Ca2+-dependent interaction of recoverin with rhodopsin kinase

Ching Kang Chen, James Inglese, Robert J. Lefkowitz, James B. Hurley

Research output: Contribution to journalArticlepeer-review

268 Scopus citations

Abstract

Recoverin (Rv) is a myristoylated Ca2+-binding protein present primarily in bovine photoreceptors. It represents a newly identified family of neuronal specific Ca2+-binding proteins that includes neurocalcin, hippocalcin, and guanylyl cyclase-activating protein. To investigate the function of Rv in photoreceptors, we identified proteins that bind immobilized Rv in a Ca2+-dependent manner. Rhodopsin kinase (RK), interphotoreceptor retinoid-binding protein, and tubulin interact with Rv in the presence of Ca2+. The importance of the Rv/RK interaction was further characterized. RK, purified using immobilized Rv as an affinity matrix, catalyzed the light-dependent and Ca2+-independent incorporation of phosphates into rhodopsin when reconstituted with urea-stripped rod outer segment membranes. When only a small fraction (0.04%) of rhodopsin was photolyzed, as many as 700 phosphates were incorporated per photolyzed rhodopsin, a phenomenon known as "high gain" phosphorylation. When recoverin was added, the activity of RK became sensitive to free Ca2+, with EC50 = 3 μM. The N-terminal myristoyl residue of Rv enhances the inhibitory effect of Rv and introduces cooperativity to the Ca2+-dependent inhibition of rhodopsin phosphorylation. Rv neither interacts with other members of the G-protein-coupled receptor kinase family such as β-adrenergic receptor kinase 1 nor inhibits β-adrenergic receptor kinase 1 activity. The specific and Ca2+-dependent Rv/RK interaction is necessary for the inhibitory effect of Rv on rhodopsin phosphorylation and may play an important role in photoreceptor light adaptation.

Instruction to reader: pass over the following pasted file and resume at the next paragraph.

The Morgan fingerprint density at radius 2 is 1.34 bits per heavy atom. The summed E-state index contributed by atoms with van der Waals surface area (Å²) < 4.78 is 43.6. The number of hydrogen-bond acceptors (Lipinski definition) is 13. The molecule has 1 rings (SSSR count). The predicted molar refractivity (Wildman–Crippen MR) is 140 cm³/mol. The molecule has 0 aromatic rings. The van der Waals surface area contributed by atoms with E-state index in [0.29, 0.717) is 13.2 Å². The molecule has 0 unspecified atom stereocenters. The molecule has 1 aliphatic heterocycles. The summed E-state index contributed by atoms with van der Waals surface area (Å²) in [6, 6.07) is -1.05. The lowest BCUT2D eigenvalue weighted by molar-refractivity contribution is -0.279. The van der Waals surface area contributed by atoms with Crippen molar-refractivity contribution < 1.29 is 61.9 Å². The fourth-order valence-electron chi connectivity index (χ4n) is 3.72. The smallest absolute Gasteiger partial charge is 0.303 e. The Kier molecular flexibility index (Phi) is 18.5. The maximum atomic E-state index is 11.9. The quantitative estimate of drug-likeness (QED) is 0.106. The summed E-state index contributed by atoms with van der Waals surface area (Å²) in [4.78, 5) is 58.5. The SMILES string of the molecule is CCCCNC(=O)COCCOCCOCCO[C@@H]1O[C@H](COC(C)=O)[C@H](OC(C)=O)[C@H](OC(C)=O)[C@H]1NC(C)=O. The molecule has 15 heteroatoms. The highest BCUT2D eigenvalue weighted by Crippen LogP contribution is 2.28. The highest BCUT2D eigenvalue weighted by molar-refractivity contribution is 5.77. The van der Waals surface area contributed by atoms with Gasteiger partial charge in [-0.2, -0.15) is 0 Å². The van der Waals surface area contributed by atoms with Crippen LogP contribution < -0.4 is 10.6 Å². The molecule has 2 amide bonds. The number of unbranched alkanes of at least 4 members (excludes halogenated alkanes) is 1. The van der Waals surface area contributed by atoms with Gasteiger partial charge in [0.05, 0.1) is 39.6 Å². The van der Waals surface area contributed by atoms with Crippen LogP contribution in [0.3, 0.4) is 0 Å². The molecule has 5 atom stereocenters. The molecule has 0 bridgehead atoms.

Original languageEnglish (US)
Pages (from-to)18060-18066
Number of pages7
JournalJournal of Biological Chemistry
Volume270
Issue number30
StatePublished - Jul 28 1995
Externally publishedYes

ASJC Scopus subject areas

  • Biochemistry
  • Molecular Biology
  • Cell Biology

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